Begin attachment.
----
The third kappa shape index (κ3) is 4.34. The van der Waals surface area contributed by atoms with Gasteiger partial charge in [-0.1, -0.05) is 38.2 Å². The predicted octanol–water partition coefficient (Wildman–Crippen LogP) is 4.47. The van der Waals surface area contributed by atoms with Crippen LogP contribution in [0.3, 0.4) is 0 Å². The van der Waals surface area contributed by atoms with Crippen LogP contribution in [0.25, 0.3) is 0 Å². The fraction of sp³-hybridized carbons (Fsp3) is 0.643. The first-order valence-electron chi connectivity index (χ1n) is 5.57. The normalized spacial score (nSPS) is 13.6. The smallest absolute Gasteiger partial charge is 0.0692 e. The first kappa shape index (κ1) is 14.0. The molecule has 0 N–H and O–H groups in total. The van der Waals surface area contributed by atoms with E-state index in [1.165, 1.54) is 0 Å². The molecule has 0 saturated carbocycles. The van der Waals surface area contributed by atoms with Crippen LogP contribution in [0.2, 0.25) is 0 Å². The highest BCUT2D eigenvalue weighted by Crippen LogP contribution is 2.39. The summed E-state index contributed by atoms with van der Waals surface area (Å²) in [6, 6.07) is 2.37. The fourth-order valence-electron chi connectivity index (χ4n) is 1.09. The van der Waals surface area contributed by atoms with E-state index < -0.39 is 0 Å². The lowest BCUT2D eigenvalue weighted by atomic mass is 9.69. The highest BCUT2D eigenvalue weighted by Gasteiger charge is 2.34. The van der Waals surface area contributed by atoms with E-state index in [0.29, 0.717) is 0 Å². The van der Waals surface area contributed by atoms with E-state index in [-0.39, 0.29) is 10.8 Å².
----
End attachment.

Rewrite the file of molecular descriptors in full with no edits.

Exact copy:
The third kappa shape index (κ3) is 4.34. The van der Waals surface area contributed by atoms with Gasteiger partial charge in [-0.1, -0.05) is 38.2 Å². The predicted octanol–water partition coefficient (Wildman–Crippen LogP) is 4.47. The van der Waals surface area contributed by atoms with Crippen LogP contribution in [0.3, 0.4) is 0 Å². The van der Waals surface area contributed by atoms with Crippen LogP contribution in [0.25, 0.3) is 0 Å². The fraction of sp³-hybridized carbons (Fsp3) is 0.643. The first-order valence-electron chi connectivity index (χ1n) is 5.57. The normalized spacial score (nSPS) is 13.6. The smallest absolute Gasteiger partial charge is 0.0692 e. The first kappa shape index (κ1) is 14.0. The molecule has 0 N–H and O–H groups in total. The van der Waals surface area contributed by atoms with E-state index in [1.165, 1.54) is 0 Å². The molecule has 0 saturated carbocycles. The van der Waals surface area contributed by atoms with Crippen LogP contribution in [0.2, 0.25) is 0 Å². The highest BCUT2D eigenvalue weighted by Crippen LogP contribution is 2.39. The summed E-state index contributed by atoms with van der Waals surface area (Å²) in [6, 6.07) is 2.37. The fourth-order valence-electron chi connectivity index (χ4n) is 1.09. The van der Waals surface area contributed by atoms with E-state index < -0.39 is 0 Å². The lowest BCUT2D eigenvalue weighted by atomic mass is 9.69. The highest BCUT2D eigenvalue weighted by Gasteiger charge is 2.34. The van der Waals surface area contributed by atoms with E-state index in [0.29, 0.717) is 0 Å². The van der Waals surface area contributed by atoms with E-state index in [-0.39, 0.29) is 10.8 Å².